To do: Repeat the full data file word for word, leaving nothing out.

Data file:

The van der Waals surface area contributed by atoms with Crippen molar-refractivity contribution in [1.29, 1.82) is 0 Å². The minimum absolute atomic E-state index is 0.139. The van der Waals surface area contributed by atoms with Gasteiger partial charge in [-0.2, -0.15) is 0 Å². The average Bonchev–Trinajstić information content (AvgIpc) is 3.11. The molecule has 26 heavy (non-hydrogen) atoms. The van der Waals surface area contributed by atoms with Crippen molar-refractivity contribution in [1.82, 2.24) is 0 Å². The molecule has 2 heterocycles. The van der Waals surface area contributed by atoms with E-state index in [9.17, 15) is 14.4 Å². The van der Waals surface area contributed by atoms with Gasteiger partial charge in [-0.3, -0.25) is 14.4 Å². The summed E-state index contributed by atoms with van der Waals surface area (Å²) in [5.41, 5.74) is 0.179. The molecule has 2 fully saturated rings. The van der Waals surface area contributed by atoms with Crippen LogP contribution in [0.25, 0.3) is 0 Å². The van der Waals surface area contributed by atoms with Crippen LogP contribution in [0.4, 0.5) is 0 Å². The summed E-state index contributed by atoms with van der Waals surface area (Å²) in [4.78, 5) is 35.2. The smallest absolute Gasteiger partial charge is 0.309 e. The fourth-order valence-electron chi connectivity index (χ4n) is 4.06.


The van der Waals surface area contributed by atoms with Crippen molar-refractivity contribution in [1.29, 1.82) is 0 Å². The minimum absolute atomic E-state index is 0.139. The van der Waals surface area contributed by atoms with Gasteiger partial charge in [-0.2, -0.15) is 0 Å². The average Bonchev–Trinajstić information content (AvgIpc) is 3.11. The molecule has 26 heavy (non-hydrogen) atoms. The van der Waals surface area contributed by atoms with Crippen molar-refractivity contribution in [1.82, 2.24) is 0 Å². The molecule has 2 heterocycles. The van der Waals surface area contributed by atoms with E-state index in [9.17, 15) is 14.4 Å². The van der Waals surface area contributed by atoms with Gasteiger partial charge in [-0.3, -0.25) is 14.4 Å². The summed E-state index contributed by atoms with van der Waals surface area (Å²) in [5.41, 5.74) is 0.179. The molecule has 2 fully saturated rings. The van der Waals surface area contributed by atoms with Crippen LogP contribution in [0.25, 0.3) is 0 Å². The van der Waals surface area contributed by atoms with Crippen LogP contribution in [0.4, 0.5) is 0 Å². The summed E-state index contributed by atoms with van der Waals surface area (Å²) in [4.78, 5) is 35.2. The smallest absolute Gasteiger partial charge is 0.309 e. The fourth-order valence-electron chi connectivity index (χ4n) is 4.06.